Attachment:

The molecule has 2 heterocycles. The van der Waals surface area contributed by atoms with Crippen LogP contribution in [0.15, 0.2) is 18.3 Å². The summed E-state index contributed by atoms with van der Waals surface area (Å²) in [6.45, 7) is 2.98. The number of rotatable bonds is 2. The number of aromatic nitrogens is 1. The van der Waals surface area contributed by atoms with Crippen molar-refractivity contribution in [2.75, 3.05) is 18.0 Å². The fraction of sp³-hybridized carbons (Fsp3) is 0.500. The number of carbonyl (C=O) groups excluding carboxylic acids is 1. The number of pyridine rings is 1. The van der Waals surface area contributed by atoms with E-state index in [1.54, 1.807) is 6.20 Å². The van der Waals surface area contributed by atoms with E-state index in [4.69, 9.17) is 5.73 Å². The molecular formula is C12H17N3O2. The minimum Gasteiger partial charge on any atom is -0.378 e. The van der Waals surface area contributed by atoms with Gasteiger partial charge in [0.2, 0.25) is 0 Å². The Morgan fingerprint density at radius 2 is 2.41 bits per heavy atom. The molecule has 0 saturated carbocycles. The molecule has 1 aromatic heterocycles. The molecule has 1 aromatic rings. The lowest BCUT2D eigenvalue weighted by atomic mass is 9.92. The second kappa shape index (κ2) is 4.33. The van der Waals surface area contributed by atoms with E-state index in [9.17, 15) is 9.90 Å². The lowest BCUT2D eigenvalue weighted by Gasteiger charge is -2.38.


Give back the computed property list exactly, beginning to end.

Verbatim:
The molecule has 2 heterocycles. The van der Waals surface area contributed by atoms with Crippen LogP contribution in [0.15, 0.2) is 18.3 Å². The summed E-state index contributed by atoms with van der Waals surface area (Å²) in [6.45, 7) is 2.98. The number of rotatable bonds is 2. The number of aromatic nitrogens is 1. The van der Waals surface area contributed by atoms with Crippen molar-refractivity contribution in [2.75, 3.05) is 18.0 Å². The fraction of sp³-hybridized carbons (Fsp3) is 0.500. The number of carbonyl (C=O) groups excluding carboxylic acids is 1. The number of pyridine rings is 1. The van der Waals surface area contributed by atoms with E-state index in [1.54, 1.807) is 6.20 Å². The van der Waals surface area contributed by atoms with E-state index in [4.69, 9.17) is 5.73 Å². The molecular formula is C12H17N3O2. The minimum Gasteiger partial charge on any atom is -0.378 e. The van der Waals surface area contributed by atoms with Gasteiger partial charge in [0.2, 0.25) is 0 Å². The Morgan fingerprint density at radius 2 is 2.41 bits per heavy atom. The molecule has 0 saturated carbocycles. The molecule has 1 aromatic heterocycles. The molecule has 1 aromatic rings. The lowest BCUT2D eigenvalue weighted by atomic mass is 9.92. The second kappa shape index (κ2) is 4.33. The van der Waals surface area contributed by atoms with E-state index in [9.17, 15) is 9.90 Å². The lowest BCUT2D eigenvalue weighted by Gasteiger charge is -2.38.